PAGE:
Brian Laban

Longhair

19" total height


"The Long-haired Kachina is one of the most pervasive of all kachinas. It is danced from the Rio Grande to the Hopi Mesas in almost the same form. Among the Hopis there are many varieties but the regular Angak'china is the one portrayed here.

"They appear in a group and sing a very melodious song which may be one of the reasons that they are such favorites. They are often used for the Niman Kachina on First Mesa coming with the Kocha Mana. In fact they have danced in late August on First Mesa in direct contradiction to the feeling that only Masau'u can be danced out of season. Probably this was due to the presence of the Tewa people who do not have a closed kachina season.

"Their purpose is to bring rain, and it is said that they seldom dance without the appearance of a soft gentle rain to help the crops grow."

- Barton Wright, Kachinas: a Hopi Artists Documentary (172)


In 1986, at the age of 19, Brian Laban had broken his ankle while working in the construction field. Brian had turned this unfortunate incident, into a positive experience. His Aunt, Muriel Navasie, and her husband at the time, Cecil Calnimptewa, taught Brian the Art, which they are so famous for, traditional Hopi Kachina carving.

Learning from these two masters, Brian developed his great talent, and the elegant style in which he creates his pieces.

Brian's kachinas reflect the attention to detail that Muriel was known for. Brian also stresses the importance of body proportions, definition of muscles and hands, a fine art which Brian learned from Cecil Calnimptewa himself.

Brian Laban is known by his admirers and by kachina experts for his skill. He is believed to have exceeded the fine craftsmanship of even his talented brother-in-law.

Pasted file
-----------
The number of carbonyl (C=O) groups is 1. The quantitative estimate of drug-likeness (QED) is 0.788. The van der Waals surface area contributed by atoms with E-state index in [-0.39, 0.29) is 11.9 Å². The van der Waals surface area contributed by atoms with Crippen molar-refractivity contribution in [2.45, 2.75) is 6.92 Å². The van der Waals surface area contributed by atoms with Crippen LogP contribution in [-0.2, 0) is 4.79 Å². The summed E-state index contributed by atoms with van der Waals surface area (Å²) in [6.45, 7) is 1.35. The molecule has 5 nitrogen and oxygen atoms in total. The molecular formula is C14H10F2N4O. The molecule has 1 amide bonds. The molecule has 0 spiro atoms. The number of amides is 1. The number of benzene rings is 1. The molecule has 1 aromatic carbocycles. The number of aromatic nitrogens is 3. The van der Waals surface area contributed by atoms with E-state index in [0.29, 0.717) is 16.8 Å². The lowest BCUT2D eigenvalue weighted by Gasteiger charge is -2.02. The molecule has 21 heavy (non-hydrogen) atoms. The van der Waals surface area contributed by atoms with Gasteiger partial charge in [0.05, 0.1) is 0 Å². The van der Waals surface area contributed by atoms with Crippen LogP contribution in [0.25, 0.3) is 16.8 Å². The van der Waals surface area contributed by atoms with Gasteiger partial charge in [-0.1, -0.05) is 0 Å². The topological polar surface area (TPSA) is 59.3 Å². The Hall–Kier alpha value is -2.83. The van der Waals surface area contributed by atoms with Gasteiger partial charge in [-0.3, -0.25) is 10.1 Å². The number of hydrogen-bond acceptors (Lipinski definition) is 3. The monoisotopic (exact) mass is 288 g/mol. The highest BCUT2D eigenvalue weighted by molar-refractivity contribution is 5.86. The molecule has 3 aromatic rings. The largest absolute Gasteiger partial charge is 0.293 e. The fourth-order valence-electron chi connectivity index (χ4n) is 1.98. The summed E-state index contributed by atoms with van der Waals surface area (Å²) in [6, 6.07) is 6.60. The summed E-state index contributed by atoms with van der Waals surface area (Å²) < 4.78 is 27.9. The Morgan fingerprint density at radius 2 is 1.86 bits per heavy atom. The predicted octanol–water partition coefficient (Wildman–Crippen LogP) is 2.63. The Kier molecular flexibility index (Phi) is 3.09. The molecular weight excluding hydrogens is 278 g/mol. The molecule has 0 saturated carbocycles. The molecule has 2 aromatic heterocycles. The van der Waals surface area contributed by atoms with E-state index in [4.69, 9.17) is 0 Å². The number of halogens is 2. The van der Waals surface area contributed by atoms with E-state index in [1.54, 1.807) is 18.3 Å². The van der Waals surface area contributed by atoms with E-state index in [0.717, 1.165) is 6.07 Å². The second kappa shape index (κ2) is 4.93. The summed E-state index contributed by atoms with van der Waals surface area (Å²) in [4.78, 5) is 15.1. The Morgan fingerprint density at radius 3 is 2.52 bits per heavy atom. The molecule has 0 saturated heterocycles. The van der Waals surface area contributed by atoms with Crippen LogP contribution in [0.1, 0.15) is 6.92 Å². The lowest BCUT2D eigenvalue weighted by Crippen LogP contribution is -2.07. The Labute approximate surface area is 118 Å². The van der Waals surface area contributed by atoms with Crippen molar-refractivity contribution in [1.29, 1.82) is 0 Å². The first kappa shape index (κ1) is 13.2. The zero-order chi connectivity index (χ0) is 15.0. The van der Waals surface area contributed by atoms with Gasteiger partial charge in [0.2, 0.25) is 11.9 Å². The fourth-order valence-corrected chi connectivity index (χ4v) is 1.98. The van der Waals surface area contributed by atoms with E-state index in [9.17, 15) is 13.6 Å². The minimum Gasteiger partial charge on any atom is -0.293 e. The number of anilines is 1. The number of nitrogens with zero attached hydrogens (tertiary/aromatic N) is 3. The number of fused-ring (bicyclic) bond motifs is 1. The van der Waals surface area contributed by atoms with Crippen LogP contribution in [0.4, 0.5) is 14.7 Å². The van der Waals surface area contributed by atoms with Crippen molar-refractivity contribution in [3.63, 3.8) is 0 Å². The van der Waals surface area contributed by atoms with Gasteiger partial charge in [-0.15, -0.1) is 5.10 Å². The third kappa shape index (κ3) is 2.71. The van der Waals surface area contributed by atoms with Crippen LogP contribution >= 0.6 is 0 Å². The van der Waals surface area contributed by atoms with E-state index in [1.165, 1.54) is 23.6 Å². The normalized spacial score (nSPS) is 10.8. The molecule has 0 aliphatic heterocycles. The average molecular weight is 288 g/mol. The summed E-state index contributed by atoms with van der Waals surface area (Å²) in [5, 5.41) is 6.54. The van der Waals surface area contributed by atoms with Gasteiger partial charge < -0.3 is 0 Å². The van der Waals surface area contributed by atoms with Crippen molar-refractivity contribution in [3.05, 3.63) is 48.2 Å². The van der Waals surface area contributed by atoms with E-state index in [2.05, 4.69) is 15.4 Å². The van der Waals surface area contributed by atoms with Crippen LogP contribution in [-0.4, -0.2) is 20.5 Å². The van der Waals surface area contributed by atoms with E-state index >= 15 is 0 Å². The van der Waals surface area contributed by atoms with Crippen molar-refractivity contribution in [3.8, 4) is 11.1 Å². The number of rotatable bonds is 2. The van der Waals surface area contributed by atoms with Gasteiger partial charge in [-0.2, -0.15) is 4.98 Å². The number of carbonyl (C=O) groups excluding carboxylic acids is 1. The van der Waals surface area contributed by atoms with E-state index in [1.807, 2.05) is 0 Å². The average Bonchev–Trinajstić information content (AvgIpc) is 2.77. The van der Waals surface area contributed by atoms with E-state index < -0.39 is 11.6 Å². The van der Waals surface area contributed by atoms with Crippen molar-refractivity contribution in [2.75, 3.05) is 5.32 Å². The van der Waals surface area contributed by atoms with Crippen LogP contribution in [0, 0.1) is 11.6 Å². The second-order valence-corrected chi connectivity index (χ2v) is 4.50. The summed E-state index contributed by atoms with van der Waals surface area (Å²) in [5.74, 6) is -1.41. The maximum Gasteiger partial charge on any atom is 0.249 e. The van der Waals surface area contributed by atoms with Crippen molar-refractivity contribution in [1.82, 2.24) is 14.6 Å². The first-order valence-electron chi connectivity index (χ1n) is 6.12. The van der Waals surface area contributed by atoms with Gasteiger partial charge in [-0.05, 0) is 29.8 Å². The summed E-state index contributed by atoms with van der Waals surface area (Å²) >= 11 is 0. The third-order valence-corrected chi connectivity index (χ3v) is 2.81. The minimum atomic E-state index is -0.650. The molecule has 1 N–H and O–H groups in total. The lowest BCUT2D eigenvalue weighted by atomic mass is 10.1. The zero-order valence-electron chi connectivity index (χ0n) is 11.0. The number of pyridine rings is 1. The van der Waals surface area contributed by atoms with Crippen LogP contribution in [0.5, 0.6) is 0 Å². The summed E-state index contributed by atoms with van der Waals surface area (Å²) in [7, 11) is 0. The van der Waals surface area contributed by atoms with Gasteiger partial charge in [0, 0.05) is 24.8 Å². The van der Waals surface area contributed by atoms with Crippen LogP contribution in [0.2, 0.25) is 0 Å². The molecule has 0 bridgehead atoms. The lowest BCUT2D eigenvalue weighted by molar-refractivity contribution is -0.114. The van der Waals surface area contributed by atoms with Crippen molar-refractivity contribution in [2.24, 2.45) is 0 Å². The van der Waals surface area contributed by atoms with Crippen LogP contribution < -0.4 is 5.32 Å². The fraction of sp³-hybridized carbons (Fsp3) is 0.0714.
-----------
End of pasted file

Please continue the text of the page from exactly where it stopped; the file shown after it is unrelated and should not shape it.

It has been said that: "Brian Laban and Cecil are the only two kachina carvers who seem to understand the human anatomy," although I would certainly have to add Jon Cordero and a handful of others to that list.

Brian has always been a top competitor in the most prestigious art shows, where he has competed with other elite kachina carvers such as Loren Phillips, Lowell Talashoma, Alfred Lomahquahu, Kevin Pochoema, Stetson Honyumptewa, Loren Honyouti, Brian Honyouti, Marlin Pinto, and even the Uncle which had taught him the craft, Cecil Calnimptewa.

Brian has 2 daughters and a son. He has a ranch where he raises cattle and he is also a Taekwando Master, and he teaches students on the reservation daily.

The Award's of Brian Laban:

1992 - Gallup Ceremonial - "2nd Place".

1993 - Gallup Ceremonial - "Best In Division".

1993 - Northern AZ Museum - "1st Place".

1993 - Hopi Guild - "Best in Show"

1994 - Northern Arizona Museum- 1st Place, "Best in Category".

*Fellow Competitor's: Lowell Talashoema, Loren Phillips Alfred Lomahquahu, and Kevin Pochoema.

1997 - Gallup Ceremonial - "Best in Class"

*Fellow Competitors: Stetson Honyumptewa, Loren Honyouti, Brian Honyouti, Marlin Pinto, Kevin Pochoema, Alfred Lomahquahu, and Cecil Calnimptewa.

Special Collections

Sale: $4,800.00
(plus sh/han)


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item, please contact Brandon:
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1.800.854.1359

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